Research Report ‘Follow the Money’ Assists SA To Tackle Money Laundering

Johannesburg – A South African Anti-Money Laundering Integrated Task Force (SAMLIT) research report reveals how modern slavery and human trafficking (MSHT) globally generates billions of rand every year.

The SAMLIT report titled “Follow the Money”, released on 10 March 2023 shows that South Africa has the highest number of reported cases, when compared to other southern African countries.

The report, which was the brainchild of and chaired by Standard Chartered Bank in South Africa, focuses on financial flows and key indicators in the detection of financial transactions and behaviours related to MSHT in South Africa, thereby helping the banking sector to assist in combating this crime.

The research found that human trafficking generates an estimated US$150 billion worldwide per year, with a significant portion of these proceeds passing through legitimate financial services businesses. 

South Africa reports the highest number of cases, when compared to other southern African countries.

One of the conclusions reached in the report is that to address MSHT in South Africa, it is critical to improve understanding on the associated prevalent trafficking patterns and financial flows. 

Financial touchpoints include payments and the movement of proceeds associated with each component in the MSHT value chain. 

The value chain itself can include diverse aspects such as the transportation of victims and other logistics like hotels or flight tickets, the collection of monies generated by the exploitation of trafficked victims and by the sale of goods produced through their exploitation.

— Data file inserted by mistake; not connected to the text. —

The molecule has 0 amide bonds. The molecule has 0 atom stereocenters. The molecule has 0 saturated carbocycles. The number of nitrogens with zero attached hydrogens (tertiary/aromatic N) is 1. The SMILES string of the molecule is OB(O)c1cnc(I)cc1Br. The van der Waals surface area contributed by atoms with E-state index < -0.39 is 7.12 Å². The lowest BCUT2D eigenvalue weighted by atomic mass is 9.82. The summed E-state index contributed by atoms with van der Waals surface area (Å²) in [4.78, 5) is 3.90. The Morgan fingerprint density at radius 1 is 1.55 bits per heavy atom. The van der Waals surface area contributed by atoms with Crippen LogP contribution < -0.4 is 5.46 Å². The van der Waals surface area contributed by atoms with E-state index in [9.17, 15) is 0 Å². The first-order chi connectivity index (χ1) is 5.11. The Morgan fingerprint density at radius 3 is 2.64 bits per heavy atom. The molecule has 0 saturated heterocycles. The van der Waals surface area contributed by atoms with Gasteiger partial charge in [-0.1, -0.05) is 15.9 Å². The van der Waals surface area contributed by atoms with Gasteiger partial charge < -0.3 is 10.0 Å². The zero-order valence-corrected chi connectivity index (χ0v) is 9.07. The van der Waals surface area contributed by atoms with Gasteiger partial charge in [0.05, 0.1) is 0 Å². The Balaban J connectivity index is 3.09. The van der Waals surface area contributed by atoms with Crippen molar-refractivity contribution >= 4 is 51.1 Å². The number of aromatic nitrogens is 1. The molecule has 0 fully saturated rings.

“Following the money to understanding these financial flows will assist in developing solutions to better support the prosecution of offenders, protect the vulnerable and provide support to victims of MSHT,” said Adv Xolisile Khanyile, Director of the Financial Intelligence Centre, and chairperson of SAMLIT.

“Proactive partnerships between governments, financial institutions, law enforcement, civil society and survivor experts are critical to identifying illicit financial activity associated with human trafficking.”

Che Sidanius, Global Head of Financial Crime and Industry Affairs, Refinitiv said: “Leveraging the best intelligence available to uncover criminal networks involved in modern day slavery is fundamental. 

“What is needed is to ensure that the public sector has the best tools and resources available to tackle this critical and transnational issue.”  

Please click HERE to view the full report.